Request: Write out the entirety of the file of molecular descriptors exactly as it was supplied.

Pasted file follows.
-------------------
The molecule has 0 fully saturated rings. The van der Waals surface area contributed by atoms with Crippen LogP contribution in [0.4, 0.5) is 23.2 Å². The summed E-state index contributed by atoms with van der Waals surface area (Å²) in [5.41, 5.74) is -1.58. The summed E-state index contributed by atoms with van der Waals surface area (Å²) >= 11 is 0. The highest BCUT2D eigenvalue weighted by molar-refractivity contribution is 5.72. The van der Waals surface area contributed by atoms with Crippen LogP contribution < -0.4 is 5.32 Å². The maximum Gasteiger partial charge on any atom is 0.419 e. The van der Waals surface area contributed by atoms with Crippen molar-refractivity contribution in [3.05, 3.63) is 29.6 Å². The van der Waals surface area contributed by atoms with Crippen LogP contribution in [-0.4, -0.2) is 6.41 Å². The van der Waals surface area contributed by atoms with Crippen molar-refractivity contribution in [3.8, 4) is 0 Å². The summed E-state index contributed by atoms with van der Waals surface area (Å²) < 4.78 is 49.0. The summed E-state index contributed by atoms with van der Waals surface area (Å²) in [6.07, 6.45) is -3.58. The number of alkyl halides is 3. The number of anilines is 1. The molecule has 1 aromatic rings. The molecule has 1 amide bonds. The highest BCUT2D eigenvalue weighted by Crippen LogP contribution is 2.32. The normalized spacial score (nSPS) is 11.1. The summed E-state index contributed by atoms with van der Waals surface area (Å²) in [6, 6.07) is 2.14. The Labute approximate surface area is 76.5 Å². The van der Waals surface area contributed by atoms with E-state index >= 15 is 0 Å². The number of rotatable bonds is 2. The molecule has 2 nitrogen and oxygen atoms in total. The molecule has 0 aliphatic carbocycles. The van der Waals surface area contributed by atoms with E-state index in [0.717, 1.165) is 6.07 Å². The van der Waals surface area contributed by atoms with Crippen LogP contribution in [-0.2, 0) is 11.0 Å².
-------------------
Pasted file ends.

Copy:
The molecule has 0 fully saturated rings. The van der Waals surface area contributed by atoms with Crippen LogP contribution in [0.4, 0.5) is 23.2 Å². The summed E-state index contributed by atoms with van der Waals surface area (Å²) in [5.41, 5.74) is -1.58. The summed E-state index contributed by atoms with van der Waals surface area (Å²) >= 11 is 0. The highest BCUT2D eigenvalue weighted by molar-refractivity contribution is 5.72. The van der Waals surface area contributed by atoms with Crippen LogP contribution < -0.4 is 5.32 Å². The maximum Gasteiger partial charge on any atom is 0.419 e. The van der Waals surface area contributed by atoms with Crippen molar-refractivity contribution in [3.05, 3.63) is 29.6 Å². The van der Waals surface area contributed by atoms with Crippen LogP contribution in [-0.4, -0.2) is 6.41 Å². The van der Waals surface area contributed by atoms with Crippen molar-refractivity contribution in [3.8, 4) is 0 Å². The summed E-state index contributed by atoms with van der Waals surface area (Å²) < 4.78 is 49.0. The summed E-state index contributed by atoms with van der Waals surface area (Å²) in [6.07, 6.45) is -3.58. The number of alkyl halides is 3. The number of anilines is 1. The molecule has 1 aromatic rings. The molecule has 1 amide bonds. The highest BCUT2D eigenvalue weighted by Crippen LogP contribution is 2.32. The normalized spacial score (nSPS) is 11.1. The summed E-state index contributed by atoms with van der Waals surface area (Å²) in [6, 6.07) is 2.14. The Labute approximate surface area is 76.5 Å². The van der Waals surface area contributed by atoms with E-state index >= 15 is 0 Å². The number of rotatable bonds is 2. The molecule has 2 nitrogen and oxygen atoms in total. The molecule has 0 aliphatic carbocycles. The van der Waals surface area contributed by atoms with E-state index in [0.717, 1.165) is 6.07 Å². The van der Waals surface area contributed by atoms with Crippen LogP contribution in [-0.2, 0) is 11.0 Å².